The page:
Simplifying FAS 109 Featured

8:00pm EDT July 26, 2008

Search the Federal Accounting Standards Board (FASB) Web site for information about FAS 109 and you will find 14 pages of technical bulletins, accounting pronouncements, interpretations, opinions and assorted topics. No wonder accountants think it is so complicated. Yet, FAS 109 can be made easier for those who do not work with it consistently — and, at times, for those who do.

Satisfying FAS 109 requirements can be simplified, especially if the parties involved listen to one another’s concerns, work together to boil the standard down to its nuts and bolts, and resolve any inconsistencies that exist in the reporting process.

Smart Business spoke to Jim Parks of Burr, Pilger & Mayer LLP about how to demystify FAS 109, access experts and employ effective communications as a tool for the tax provision process.

What is FAS 109?

FAS 109 is an accounting standard that requires that financial statements reflect the tax consequences of all book/tax differences. Its primary objective requires companies to recognize the amount of taxes payable or refundable for the current year and compute deferred income taxes for future tax consequences of events that have been recognized in their financial statements or tax returns.

Why is meeting those requirements so complicated?

It doesn’t have to be. There is no doubt that FAS 109 can be frustrating even for people who work with it regularly. But, satisfying its requirements lies in distilling the tax preparation process into five separate and distinct steps for calculating tax provisions: identify permanent and temporary differences, calculate current income tax expense, calculate deferred income taxes, determine the need for a valuation allowance, and record the calculations on the financial statements.

Following these steps enables someone reasonably proficient in accounting and tax matters to prepare a tax provision. Virtually all tax provisions and software follow these steps in some fashion.

How can companies navigate through the calculations and required documentation?

One way is to follow Edmund Burke’s advice: ‘Good order is the foundation of all great things.’ Building on that premise means including in the process the proper tools and worksheet templates. But they won’t do the trick alone. Tax preparers need a little more to be successful! One path is to partner with trained and experienced preparers, utilize state-of-the-art technology and apply well-defined processes and procedures.

What benefits accrue from following that advice?

Tax provisions prepared by experienced personnel with the proper procedures in place yield better results. Regarding the people process, tax provisions should be prepared by trained and qualified individuals familiar with the local jurisdictions. The preparers could include in-house personnel and outside professionals. It is highly recommended that personnel familiar with the applicable jurisdiction prepare and/or have input on a tax provision. This is particularly important for foreign and state jurisdictions.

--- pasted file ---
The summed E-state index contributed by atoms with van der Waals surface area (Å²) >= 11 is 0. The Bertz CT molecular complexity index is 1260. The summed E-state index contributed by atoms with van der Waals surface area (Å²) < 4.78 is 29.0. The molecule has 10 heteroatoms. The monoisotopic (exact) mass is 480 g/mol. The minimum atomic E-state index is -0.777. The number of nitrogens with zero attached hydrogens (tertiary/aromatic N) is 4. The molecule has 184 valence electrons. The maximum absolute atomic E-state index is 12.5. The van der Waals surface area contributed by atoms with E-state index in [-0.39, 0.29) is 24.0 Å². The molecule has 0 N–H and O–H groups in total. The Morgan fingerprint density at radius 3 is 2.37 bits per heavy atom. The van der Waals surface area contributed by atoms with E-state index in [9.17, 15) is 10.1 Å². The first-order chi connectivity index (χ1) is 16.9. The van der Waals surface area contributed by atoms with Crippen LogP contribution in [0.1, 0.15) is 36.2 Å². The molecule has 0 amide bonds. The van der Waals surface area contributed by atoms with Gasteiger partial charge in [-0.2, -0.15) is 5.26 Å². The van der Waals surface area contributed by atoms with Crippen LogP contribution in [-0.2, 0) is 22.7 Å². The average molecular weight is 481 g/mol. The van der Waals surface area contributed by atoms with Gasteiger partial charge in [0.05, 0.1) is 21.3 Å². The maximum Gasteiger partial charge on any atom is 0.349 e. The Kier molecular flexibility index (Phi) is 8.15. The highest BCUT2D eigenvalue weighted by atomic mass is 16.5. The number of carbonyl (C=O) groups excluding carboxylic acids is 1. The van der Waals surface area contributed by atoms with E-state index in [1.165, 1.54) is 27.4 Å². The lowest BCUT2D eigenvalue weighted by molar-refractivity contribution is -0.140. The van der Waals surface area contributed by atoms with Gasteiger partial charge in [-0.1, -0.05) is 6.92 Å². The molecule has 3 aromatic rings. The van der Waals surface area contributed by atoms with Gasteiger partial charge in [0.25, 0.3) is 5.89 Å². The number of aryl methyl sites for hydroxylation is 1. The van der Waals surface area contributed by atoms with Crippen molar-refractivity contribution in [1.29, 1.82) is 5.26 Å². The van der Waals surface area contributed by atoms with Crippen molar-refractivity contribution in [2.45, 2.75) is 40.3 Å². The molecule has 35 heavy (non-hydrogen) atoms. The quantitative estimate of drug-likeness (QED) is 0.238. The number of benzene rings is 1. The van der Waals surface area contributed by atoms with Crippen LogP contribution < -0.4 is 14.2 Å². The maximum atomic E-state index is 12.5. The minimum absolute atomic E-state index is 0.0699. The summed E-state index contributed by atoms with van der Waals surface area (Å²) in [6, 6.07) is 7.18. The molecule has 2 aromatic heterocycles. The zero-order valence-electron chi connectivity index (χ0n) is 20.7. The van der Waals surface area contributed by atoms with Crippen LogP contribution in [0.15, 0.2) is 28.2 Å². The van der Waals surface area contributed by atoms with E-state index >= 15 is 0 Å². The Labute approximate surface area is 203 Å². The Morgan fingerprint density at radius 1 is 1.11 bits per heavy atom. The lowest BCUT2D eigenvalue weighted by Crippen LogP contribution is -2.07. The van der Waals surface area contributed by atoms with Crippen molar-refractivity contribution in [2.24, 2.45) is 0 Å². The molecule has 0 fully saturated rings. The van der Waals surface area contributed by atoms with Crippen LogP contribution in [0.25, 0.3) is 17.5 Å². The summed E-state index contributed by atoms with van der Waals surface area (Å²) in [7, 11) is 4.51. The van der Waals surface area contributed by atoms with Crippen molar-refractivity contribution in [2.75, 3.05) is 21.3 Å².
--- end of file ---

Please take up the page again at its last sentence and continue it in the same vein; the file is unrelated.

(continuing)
What role do technology and processes and procedures play in satisfying requirements?

Adequate technology is essential to a well-prepared tax provision. Companies and their outside accountants demand it. There are several good software programs available to preparers. Many companies, however, use Excel-based programs very efficiently. A world-class software template should be able to address downloading of company financial statements, automatic book/tax difference updates, jurisdictional issues, currency conversions, foreign tax credits, valuation allowances, etc. Additionally, documentation supporting the calculations and technical conclusions reached should be clearly presented and understandable to the reader.

The processes and procedures applied should be used with a high degree of integrity. Any deviation will likely produce unsatisfactory results. Through strict adherence to the tax provision processes and procedures companies can consistently ensure quality. This often entails the use of checklists, flowcharts and internal and external reviews.

Should the tax preparation process be done independently by internal personnel and advisers?

No. Companies need significant coordination among their auditors, outside service providers and internal personnel. Everyone is better served if they are talking ‘on the same page’ two to three times a year. This is one of most important elements of the tax preparation process. It’s also where professionals can excel and provide better services.

The tax preparation process should include a series of meetings among the practitioners that clearly lay out the expectations, time-lines and deliverables, and measure against desired results. A planning meeting maps out expectations. A post-review meeting is essential to obtain feedback, which enables everyone involved to adjust accordingly and learn.

Systemic coordination of the tax provision process is a key element to success. It’s a function of consistently improving upon what works the best. And, it doesn’t hurt to listen to what others have to say.

JIM PARKS is a tax partner with Burr, Pilger & Mayer LLP (www.bpmllp.com). Reach him at jparks@bpmllp.com or (408) 961-6383.